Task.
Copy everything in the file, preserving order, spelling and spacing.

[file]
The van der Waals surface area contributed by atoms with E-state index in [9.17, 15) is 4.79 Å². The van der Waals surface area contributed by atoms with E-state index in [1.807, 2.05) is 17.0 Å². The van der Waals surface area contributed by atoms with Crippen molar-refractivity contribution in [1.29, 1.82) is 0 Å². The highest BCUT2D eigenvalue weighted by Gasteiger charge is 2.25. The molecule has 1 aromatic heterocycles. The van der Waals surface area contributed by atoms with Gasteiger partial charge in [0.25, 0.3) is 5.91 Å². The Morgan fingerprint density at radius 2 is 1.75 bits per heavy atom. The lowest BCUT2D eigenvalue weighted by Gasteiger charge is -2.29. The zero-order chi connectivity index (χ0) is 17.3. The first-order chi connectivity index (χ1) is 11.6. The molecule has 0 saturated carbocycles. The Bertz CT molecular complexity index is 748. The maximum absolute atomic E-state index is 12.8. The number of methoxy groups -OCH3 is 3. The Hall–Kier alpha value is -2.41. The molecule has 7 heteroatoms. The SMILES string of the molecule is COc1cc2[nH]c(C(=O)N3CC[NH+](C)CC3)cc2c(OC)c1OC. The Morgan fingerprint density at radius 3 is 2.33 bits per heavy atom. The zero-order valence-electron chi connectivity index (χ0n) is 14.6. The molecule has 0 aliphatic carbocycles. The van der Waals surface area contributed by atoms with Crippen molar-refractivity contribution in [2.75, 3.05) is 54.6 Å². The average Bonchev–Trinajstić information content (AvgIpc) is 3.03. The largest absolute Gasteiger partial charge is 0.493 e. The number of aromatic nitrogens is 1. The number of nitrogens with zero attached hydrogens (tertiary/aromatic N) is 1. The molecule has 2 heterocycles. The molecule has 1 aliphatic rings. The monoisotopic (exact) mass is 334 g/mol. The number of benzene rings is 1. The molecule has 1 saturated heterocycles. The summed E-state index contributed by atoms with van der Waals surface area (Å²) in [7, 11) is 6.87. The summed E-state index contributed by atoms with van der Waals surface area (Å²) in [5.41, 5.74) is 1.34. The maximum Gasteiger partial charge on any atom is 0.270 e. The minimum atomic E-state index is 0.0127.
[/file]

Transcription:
The van der Waals surface area contributed by atoms with E-state index in [9.17, 15) is 4.79 Å². The van der Waals surface area contributed by atoms with E-state index in [1.807, 2.05) is 17.0 Å². The van der Waals surface area contributed by atoms with Crippen molar-refractivity contribution in [1.29, 1.82) is 0 Å². The highest BCUT2D eigenvalue weighted by Gasteiger charge is 2.25. The molecule has 1 aromatic heterocycles. The van der Waals surface area contributed by atoms with Gasteiger partial charge in [0.25, 0.3) is 5.91 Å². The Morgan fingerprint density at radius 2 is 1.75 bits per heavy atom. The lowest BCUT2D eigenvalue weighted by Gasteiger charge is -2.29. The zero-order chi connectivity index (χ0) is 17.3. The first-order chi connectivity index (χ1) is 11.6. The molecule has 0 saturated carbocycles. The Bertz CT molecular complexity index is 748. The maximum absolute atomic E-state index is 12.8. The number of methoxy groups -OCH3 is 3. The Hall–Kier alpha value is -2.41. The molecule has 7 heteroatoms. The SMILES string of the molecule is COc1cc2[nH]c(C(=O)N3CC[NH+](C)CC3)cc2c(OC)c1OC. The Morgan fingerprint density at radius 3 is 2.33 bits per heavy atom. The zero-order valence-electron chi connectivity index (χ0n) is 14.6. The molecule has 0 aliphatic carbocycles. The van der Waals surface area contributed by atoms with Crippen molar-refractivity contribution in [2.75, 3.05) is 54.6 Å². The average Bonchev–Trinajstić information content (AvgIpc) is 3.03. The largest absolute Gasteiger partial charge is 0.493 e. The number of aromatic nitrogens is 1. The number of nitrogens with zero attached hydrogens (tertiary/aromatic N) is 1. The molecule has 2 heterocycles. The molecule has 1 aliphatic rings. The monoisotopic (exact) mass is 334 g/mol. The number of benzene rings is 1. The molecule has 1 saturated heterocycles. The summed E-state index contributed by atoms with van der Waals surface area (Å²) in [7, 11) is 6.87. The summed E-state index contributed by atoms with van der Waals surface area (Å²) in [5.41, 5.74) is 1.34. The maximum Gasteiger partial charge on any atom is 0.270 e. The minimum atomic E-state index is 0.0127.